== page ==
What The Heck Is A Brick And Why Should You Do It?

Though this workout is triathlon-inspired, it is a great way for runners to build endurance and put a fun spin on cross-training.

brick workout

As winter fades and the weather gets warmer, it is the perfect time to supplement your training with some cycling or swimming. While you’re at it, you may even want to dip a running toe into the waters of triathlon.

Triathlons are a great way for runners to incorporate much-needed cross-training in a fun way. Cycling and swimming allow your body to rest from the constant pounding out on the pavement, and practicing transitions can be a fantastic endurance-training tool. Whether or not you sign up for a triathlon race, you can get some racing skills from doing brick/bricks.

First things first: A “brick” refers to completing two disciplines in the same training day. A typical brick training session might involve a 30-minute swim, immediately followed by a 45-minute run. Another example is an hour-long bike, right into a 30-minute run.

The fun part comes in the transition—the time between getting out of the water and getting on your bike and then getting off the bike and into your running shoes. It’s something that every triathlete should practice and that every runner can gain endurance from. Plus, it makes cross-training days a little less boring.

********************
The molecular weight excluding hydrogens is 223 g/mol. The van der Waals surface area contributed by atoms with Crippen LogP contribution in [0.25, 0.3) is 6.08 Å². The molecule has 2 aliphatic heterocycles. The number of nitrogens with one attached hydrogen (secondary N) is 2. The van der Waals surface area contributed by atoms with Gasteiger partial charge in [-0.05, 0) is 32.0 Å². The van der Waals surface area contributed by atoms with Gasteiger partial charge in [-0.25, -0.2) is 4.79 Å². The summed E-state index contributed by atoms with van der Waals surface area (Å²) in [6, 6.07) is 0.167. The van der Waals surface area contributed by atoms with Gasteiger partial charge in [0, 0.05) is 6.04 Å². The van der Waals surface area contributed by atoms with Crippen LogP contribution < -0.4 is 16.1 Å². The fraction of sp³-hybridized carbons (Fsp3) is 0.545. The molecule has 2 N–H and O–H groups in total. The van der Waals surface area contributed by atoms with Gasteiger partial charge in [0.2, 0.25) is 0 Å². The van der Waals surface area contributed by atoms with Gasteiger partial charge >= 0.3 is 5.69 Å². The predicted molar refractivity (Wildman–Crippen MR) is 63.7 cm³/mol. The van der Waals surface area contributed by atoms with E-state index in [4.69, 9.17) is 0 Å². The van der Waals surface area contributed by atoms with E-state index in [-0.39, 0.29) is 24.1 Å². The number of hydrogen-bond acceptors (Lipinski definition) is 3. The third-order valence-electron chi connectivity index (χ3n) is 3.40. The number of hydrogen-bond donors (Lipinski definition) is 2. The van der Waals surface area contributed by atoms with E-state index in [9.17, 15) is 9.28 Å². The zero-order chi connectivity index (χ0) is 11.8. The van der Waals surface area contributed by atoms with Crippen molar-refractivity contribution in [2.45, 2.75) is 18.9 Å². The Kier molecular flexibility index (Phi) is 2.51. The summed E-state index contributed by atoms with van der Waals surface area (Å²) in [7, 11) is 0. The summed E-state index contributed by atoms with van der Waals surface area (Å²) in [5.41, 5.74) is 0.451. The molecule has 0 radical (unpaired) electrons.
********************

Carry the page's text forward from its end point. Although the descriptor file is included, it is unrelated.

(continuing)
Now that we know what a brick is, let me explain the “brick/brick.” This sample brick/brick workout involves cycling and running:

Step One: Set up an area in your driveway or another secure location with your running shoes, a towel to step on, a water bottle, sunglasses and anything else you usually run with.

Step Two: Get on your bike and ride for 6-8 miles, finishing back at your transition site.

Step Three: Dismount at your transition site, and get your helmet and bike shoes off and running shoes on as quickly as possible.

Step Four: Immediately start running and run up to 3 miles, finishing back at your transition site.

Step Five: Get your running shoes off and helmet and bike shoes on as quickly as possible, and bike another 6-8 miles, always ending at the transition site and switching disciplines as quickly as possible.

Step Six: Repeat steps 2-5 as many times as you can!

The mileage will add up, your breathing will be labored, your legs will start to feel like rubber and you will love every minute. For some additional fun, time yourself in transition and see if you can beat it each time.